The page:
Biogen and Southwest are On the Casualty List
Posted: June 30, 2020
June 29, 2020 (Maple Hill Syndicate) – Texas opened its bars and then closed them again. Apple Inc. opened its stores and then re-shut 32 of them. Walt Disney Co. has postponed the reopening of its theme parks. These just some of the hundreds of ripple effects from the pandemic.
In a climate of rampant uncertainty, what should an investor do?
My answer: You should do what you should do in normal times – buy the stocks of good companies when they are laid low by bad new that’s real but probably temporary.
One place to find candidates is on my Casualty List, a quarterly list I compile of stocks that have fallen in the most recent quarter, but that I think can recover and even thrive.
The Casualty List you’re about to see is the 69th one I’ve compiled. The average one-year gain on the first 65 of them has ben 15.5%. That compares well with the 9.2% average for the Standard & Poor’s 500 Index over the same periods. (Figures are total returns including dividends.)
Of the 65 Casualty Lists, 42 have been profitable, and 33 have beaten the S&P 500.
Bear in mind that my column recommendations are theoretical and don’t reflect actual trades, trading costs or taxes. Their results shouldn’t be confused with the performance of portfolios I manage for clients. And past performance doesn’t predict future results.
I’ll start my latest Casualty List with Biogen Inc. (BIIB). It sells for about $259 a share, down from well over $300 in April.
The stock took a tumble in April after failure in clinical trials for a proposed Alzheimer’s drug. Investors had pinned high hopes on that. But for perspective, nobody has come up with a good Alzheimer’s drug yet.
With a product line consisting of a dozen drugs, Biogen gets 80% of its revenue for six drugs that treat multiple sclerosis. Two key drugs in that group have patents that expire soon. The rest of revenue comes from drugs for leukemia and hemophilia.
I consider a return on stockholders’ equity of 20% or better to be outstanding. Biogen has achieved that nine years in a row, and last year it notched more than 40%.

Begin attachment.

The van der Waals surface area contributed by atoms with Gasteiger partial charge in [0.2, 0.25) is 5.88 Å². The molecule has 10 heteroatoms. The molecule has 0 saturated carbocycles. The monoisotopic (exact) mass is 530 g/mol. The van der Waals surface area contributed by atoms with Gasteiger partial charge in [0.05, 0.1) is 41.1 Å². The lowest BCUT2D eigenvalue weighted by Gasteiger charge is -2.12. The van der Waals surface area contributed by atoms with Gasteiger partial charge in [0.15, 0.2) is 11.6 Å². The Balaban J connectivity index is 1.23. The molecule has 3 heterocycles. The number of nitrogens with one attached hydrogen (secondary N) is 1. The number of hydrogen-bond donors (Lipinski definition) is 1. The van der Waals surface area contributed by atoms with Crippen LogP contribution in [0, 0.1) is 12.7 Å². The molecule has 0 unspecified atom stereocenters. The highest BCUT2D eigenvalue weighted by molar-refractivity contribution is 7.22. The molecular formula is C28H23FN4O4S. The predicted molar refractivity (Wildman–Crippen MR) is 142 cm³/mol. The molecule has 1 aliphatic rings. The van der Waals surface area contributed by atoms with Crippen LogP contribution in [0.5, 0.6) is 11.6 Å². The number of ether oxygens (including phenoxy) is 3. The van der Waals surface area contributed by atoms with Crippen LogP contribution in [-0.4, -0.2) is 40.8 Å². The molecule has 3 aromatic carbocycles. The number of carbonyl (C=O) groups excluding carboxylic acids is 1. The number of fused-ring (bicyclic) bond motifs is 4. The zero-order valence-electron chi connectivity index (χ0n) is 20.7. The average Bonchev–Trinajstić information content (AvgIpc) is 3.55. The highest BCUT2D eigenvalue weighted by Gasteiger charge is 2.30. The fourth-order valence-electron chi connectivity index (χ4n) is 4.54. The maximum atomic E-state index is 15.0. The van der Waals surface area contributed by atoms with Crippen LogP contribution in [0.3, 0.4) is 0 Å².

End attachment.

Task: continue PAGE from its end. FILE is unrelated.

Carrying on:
Because of the looming patent cliff, Biogen shares sell for only eight times earnings. That’s bargain territory, and I’m willing to bet on the company’s research prowess to refill the pipeline.
Right now, people are afraid to travel, and afraid to be cooped up on a closed plane with a bunch of other people, one of whom might have coronavirus. How long will that problem persist? My guess is 18-24 months.
That’s a long time to wait, but I think Southwest Airlines Co. (LUV) has big capital-gains potential for patient holders. At about $32 a share (down from over $60 in parts of 2017 and 2018), it sells for nine times the past four quarters’ earnings. Its normal multiple is about 17.
By reputation, Southwest has the best fleet management in the airline industry. While many airlines struggle for profit, Southwest scored a return on equity above 20% five years in a row through 2019.
Barnes Group Inc. (B) gets little press coverage and scant Wall Street coverage. Only seven analysts follow it and only three of those recommend it.
The company, based in Bristol, Connecticut, makes engineered parts for industrial and aerospace customers. It has shown a profit in each of the past 15 years, and its stock normally sells for about 19 times earnings. The multiple is only 12 now.
In a reversal of the pattern of recent years, a few Barnes insiders have purchased the stock recently, and none have sold.
Like Barnes, Moog Inc. (MOG.A) is an industrial company with a history of consistent but not spectacular profits. Headquartered in East Aurora, New York, its specialty is fluid-handling and motion-control systems. Its customers are industrial, aerospace and defense firms.
Moog shares currently fetch about $49. As recently as late February they were trading above $80. The price/earnings multiple normally is around 18; today it’s 9.
The recommendations in my Casualty List column from one year ago weren’t produced a 1.7% loss. Meanwhile, the S&P 500 advanced 3.7%.
National Beverage Corp. (FIXX) advanced 37%, and Albemarle Corp. (ALB) had a moderate gain. But big losses on Gap Inc. (GPS) and Walgreens Boots Alliance Inc. (WBA) threw the train into reverse.
Disclosure: I own Biogen personally and Biogen call options in a hedge fund I manage. One of my clients owns National Beverage. I own Apple and Disney personally and for most of my clients.
John Dorfman is chairman of Dorfman Value Investments LLC in Newton Upper Falls, Massachusetts, and a syndicated columnist. His firm or clients may own or trade securities discussed in this column. He can be reached at firstname.lastname@example.org.